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Taoiseach cannot blame others for Medical Card fiasco - Adams

23 June, 2014 - by Gerry Adams TD


Sinn Féin President Gerry Adams TD has described the cabinet’s belated action on returning some discretionary medical cards as ‘a fiasco’ and a ‘partial concession to the medical card debacle.’

He has also criticised the Taoiseach’s claim, on RTE’s ‘Meaning of Life’ programme last night that the problem arose because ‘the computer doesn't have nature.’

Mr. Adams said:

“It is time that the Taoiseach accepted that the medical card debacle arose because of bad decisions taken by the Cabinet. The Cabinet’s response to this has been shambolic and cruel, and still lacks transparency and clarity. The Taoiseach absolve himself of responsibility for what has happened by blaming computers or others.

To describe the distressing impact of government policy on thousands of vulnerable families as ‘unintended consequences’ is a cynical attempt to excuse the inexcusable.

Many citizens still don’t know if they or their children will have their withdrawn medical cards returned and there is uncertainty surrounding new applicants.

Only those who undertook an eligibility review between July 2011 and May 2014 and had their discretionary medical card withdrawn on foot of a completed eligibility review, will have these returned. This clear U-turn is an admission by the government that the original Cabinet decision was wrong. Despite this the government refuses to compensate those who have had to cover the cost of their healthcare during this period.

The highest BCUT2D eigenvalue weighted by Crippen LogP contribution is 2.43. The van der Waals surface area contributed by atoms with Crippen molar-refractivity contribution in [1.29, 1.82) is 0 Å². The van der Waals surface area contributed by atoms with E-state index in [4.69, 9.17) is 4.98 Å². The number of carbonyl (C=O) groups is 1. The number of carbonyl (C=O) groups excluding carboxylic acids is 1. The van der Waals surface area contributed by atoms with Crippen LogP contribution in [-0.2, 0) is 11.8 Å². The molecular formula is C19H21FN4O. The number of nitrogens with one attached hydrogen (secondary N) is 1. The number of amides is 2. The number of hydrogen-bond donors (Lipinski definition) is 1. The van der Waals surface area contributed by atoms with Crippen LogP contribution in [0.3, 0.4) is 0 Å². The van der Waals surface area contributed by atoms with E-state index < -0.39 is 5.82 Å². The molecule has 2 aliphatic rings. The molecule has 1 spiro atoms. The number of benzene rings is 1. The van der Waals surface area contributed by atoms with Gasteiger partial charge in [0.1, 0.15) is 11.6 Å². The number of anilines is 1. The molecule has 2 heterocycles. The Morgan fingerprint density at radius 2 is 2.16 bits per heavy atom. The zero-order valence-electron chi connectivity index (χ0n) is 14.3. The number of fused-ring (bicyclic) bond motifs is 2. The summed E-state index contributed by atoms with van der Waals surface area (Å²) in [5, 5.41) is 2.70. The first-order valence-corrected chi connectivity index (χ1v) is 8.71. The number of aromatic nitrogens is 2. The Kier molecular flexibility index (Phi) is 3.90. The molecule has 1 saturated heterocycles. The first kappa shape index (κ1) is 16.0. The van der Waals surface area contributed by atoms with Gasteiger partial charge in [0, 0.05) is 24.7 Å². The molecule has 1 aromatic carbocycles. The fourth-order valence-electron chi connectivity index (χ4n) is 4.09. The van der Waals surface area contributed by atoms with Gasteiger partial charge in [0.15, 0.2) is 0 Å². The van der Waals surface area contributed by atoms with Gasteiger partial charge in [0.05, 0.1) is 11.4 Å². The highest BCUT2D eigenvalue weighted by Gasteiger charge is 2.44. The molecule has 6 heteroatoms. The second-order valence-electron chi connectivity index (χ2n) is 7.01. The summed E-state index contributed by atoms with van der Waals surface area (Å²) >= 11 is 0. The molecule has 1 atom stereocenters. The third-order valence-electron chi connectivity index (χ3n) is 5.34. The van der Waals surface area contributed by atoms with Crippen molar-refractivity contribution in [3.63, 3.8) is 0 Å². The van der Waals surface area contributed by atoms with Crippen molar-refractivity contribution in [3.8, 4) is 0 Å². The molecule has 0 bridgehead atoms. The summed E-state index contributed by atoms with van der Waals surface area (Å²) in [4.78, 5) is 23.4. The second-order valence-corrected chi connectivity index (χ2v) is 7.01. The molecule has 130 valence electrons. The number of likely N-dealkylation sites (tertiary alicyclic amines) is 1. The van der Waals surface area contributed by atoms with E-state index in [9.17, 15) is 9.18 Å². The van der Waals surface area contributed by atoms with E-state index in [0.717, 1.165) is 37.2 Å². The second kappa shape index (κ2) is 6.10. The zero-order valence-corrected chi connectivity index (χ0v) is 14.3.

Moreover, those who did not seek a review of the decision to withdraw their card, are left outside the scheme, even though they may well have had good reason for not appealing.

While much of the criticism has understandably been levelled at Minister Reilly the Taoiseach has robustly defended his Minister and the decisions that he has introduced.

The Sinn Féin leader said:

“For three years the Minister for Health and the Taoiseach repeatedly told the Dáil that there was no change to the rule governing the allocation of medical cards.

“Opposition members provided countless distressing examples in the Dáil and in private correspondence to the Taoiseach, of children and adults suffering terminal illnesses and serious disabilities, losing their medical cards. But the government remained unmoved.

“Only with the election days off and with medical cards emerging as a significant issue on the doorstep, did Fine Gael and Labour TDs discover their conscience and indications emerged of a possible U-turn in policy.

“The impact of government policy has been to inflict unnecessary hardship and huge mental, medical and economic distress on patients and their families.

“This was acknowledged by the HSE’s National Director of Primary Care, John Hennessy. He said the removal of discretionary medical cards from some patients has been ‘indefensible.’ Mr. Hennessy also said that the removal of medical cards is causing ‘unnecessary levels of anxiety and frustration for families, particularly families dealing with serious disability.’”

Concluding Gerry Adams said:

“Government healthcare policy is determined by income not medical need.

“This is the fundamental flaw in government policy. Until this is changed disadvantaged and low and middle income citizens will continue to bear the brunt of an inequitable health care system not fit for purpose; inadequately funded and poorly led and managed.

“Healthcare policy needs to change. Sick children and adults should have access to a healthcare system funded by direct taxation on the basis of health need not personal wealth.”

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